Transportation in Hue

Take an elephant ride around the ancient citadel
Take an elephant ride around the ancient citadel

Hue is a long way from both Ho Chi Minh City and Hanoi – 660kms from the former and 1080kms from the latter. Thus for anyone not wanting to spend too long travelling, the obvious way to get to Hue from either city is by plane. Regular flights connect Hue with both cities from Phu Bai Airport, around 15kms south of the city. A shuttle bus from the airport costs around US$2, while a taxi is around US$8.

Of course if you’re planning to visit any of Vietnam’s other coastal towns, like Hoi An or Nha Trang, it makes more sense to travel by bus or train and get to see more of the country as you go. The area round Hue is very picturesque, so arriving or departing overland is rewarding.

The railway between Hue and Danang, for example, goes over the Hai Van Pass with great views up and down the coast. The railway station in Hue is conveniently located right in the centre of the city. The main bus station lies four kilometres southeast of the city, though most travellers use open-tour bus services which drop passengers off on Hung Vuong, also in the centre of Hue.

Though Hue is a city, it isn’t very big, so no journey should take long or cost much more than US$1. There are some meter taxis, which are particularly useful when Hue suffers from one of its frequent downpours. As in most of the country, drivers prefer to negotiate a fare rather than switch on the meter, unless the meter has already been rigged, so it’s worth asking someone at your hotel to help negotiate and make sure you don’t get taken to the cleaners.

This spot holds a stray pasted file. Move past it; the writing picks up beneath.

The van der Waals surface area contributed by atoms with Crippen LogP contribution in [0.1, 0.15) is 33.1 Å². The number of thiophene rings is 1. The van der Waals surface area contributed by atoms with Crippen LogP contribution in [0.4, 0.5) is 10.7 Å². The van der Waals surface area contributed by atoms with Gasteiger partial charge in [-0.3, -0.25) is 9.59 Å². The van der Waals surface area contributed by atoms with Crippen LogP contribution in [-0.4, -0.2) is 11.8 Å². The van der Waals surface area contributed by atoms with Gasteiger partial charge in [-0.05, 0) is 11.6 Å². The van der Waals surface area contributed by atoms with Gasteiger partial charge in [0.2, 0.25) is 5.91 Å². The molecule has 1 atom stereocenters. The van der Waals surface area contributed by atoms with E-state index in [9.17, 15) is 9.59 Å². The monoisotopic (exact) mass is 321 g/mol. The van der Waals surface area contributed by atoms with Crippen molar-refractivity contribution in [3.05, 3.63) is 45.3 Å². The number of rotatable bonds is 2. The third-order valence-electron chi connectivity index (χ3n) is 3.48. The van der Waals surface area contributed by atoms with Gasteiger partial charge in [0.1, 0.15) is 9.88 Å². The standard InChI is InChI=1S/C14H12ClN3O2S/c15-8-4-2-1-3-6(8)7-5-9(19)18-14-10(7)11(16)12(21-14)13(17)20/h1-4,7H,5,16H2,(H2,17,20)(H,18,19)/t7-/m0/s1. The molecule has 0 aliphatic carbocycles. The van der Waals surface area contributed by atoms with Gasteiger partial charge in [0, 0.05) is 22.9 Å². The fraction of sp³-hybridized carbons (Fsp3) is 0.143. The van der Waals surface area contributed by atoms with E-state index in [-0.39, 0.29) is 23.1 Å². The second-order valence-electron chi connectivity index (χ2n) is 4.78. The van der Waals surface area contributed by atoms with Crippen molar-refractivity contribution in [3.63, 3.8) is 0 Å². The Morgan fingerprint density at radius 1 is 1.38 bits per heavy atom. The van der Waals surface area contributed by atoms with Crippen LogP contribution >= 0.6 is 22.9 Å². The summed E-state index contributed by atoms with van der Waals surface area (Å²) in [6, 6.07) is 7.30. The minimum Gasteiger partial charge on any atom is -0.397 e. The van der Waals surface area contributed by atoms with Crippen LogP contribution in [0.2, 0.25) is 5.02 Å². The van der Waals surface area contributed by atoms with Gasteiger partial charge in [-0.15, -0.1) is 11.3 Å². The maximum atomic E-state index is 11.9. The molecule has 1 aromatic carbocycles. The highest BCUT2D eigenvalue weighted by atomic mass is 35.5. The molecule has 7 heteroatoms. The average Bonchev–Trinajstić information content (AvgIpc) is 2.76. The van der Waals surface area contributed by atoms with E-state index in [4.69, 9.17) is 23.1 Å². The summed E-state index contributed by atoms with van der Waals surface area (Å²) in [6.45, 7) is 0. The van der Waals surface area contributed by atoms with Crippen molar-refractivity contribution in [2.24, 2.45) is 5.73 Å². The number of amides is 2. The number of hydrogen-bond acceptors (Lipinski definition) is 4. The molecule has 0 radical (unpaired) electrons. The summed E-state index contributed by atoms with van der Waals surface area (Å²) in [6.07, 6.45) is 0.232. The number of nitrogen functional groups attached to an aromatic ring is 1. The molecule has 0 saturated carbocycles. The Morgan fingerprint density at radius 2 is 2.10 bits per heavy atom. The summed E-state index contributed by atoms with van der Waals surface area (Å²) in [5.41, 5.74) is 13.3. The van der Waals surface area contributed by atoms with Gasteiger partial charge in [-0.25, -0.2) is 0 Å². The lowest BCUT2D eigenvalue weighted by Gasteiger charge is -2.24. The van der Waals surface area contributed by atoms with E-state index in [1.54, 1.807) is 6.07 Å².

Since the city centre is flat, and surrounding hills not too steep, Hue is one place it can be fun to rent a bicycle, and this is a popular activity for many who stay a few days. Places like Mandarin Café can help you find a bike for just US$1-$2 a day, and will probably sketch out a fun route for you too.

Motorbikes are available for hire at around US$5-$7 a day, which allow you to explore further from town, perhaps a jaunt to the beach at Thuan An, 15km northeast of Hue. If you have a small group, ask your hotel about rates for a car and driver (probably US$30-$50 a day), which would allow you to zip north to the DMZ or south to Hoi An.

The great majority of visitors to Hue include a boat trip in their itinerary, often along the Perfume River to the Royal Mausoleums. It’s probably best to set this up through your hotel rather than haggle with boatmen at the quay, who may ask for more later anyway.

Rates depend on the size of boat and crew, and it’s often necessary to take a motorbike from the riverbank to the mausoleum, so you need to be clear about what’s included.